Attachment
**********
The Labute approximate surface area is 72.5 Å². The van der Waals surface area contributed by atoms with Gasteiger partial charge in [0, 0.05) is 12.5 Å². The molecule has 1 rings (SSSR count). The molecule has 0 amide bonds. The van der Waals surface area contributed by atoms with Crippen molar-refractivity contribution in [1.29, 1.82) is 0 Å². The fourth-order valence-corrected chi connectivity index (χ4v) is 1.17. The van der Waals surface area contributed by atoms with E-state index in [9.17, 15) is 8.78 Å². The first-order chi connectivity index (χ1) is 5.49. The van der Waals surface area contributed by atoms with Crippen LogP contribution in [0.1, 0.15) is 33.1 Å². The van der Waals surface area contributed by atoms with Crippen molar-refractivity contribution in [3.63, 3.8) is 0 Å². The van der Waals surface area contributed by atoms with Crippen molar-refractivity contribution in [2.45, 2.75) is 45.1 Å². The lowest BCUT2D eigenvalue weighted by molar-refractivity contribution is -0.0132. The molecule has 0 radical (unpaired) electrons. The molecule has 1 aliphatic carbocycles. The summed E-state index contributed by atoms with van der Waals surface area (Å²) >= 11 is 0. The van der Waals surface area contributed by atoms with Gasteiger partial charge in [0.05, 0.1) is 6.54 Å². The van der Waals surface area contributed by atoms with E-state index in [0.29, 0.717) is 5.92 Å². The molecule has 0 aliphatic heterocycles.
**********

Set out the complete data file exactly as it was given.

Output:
The Labute approximate surface area is 72.5 Å². The van der Waals surface area contributed by atoms with Gasteiger partial charge in [0, 0.05) is 12.5 Å². The molecule has 1 rings (SSSR count). The molecule has 0 amide bonds. The van der Waals surface area contributed by atoms with Crippen molar-refractivity contribution in [1.29, 1.82) is 0 Å². The fourth-order valence-corrected chi connectivity index (χ4v) is 1.17. The van der Waals surface area contributed by atoms with E-state index in [9.17, 15) is 8.78 Å². The first-order chi connectivity index (χ1) is 5.49. The van der Waals surface area contributed by atoms with Crippen LogP contribution in [0.1, 0.15) is 33.1 Å². The van der Waals surface area contributed by atoms with Crippen molar-refractivity contribution in [3.63, 3.8) is 0 Å². The van der Waals surface area contributed by atoms with Crippen molar-refractivity contribution in [2.45, 2.75) is 45.1 Å². The lowest BCUT2D eigenvalue weighted by molar-refractivity contribution is -0.0132. The molecule has 0 radical (unpaired) electrons. The molecule has 1 aliphatic carbocycles. The summed E-state index contributed by atoms with van der Waals surface area (Å²) >= 11 is 0. The van der Waals surface area contributed by atoms with Gasteiger partial charge in [0.05, 0.1) is 6.54 Å². The van der Waals surface area contributed by atoms with E-state index in [0.29, 0.717) is 5.92 Å². The molecule has 0 aliphatic heterocycles.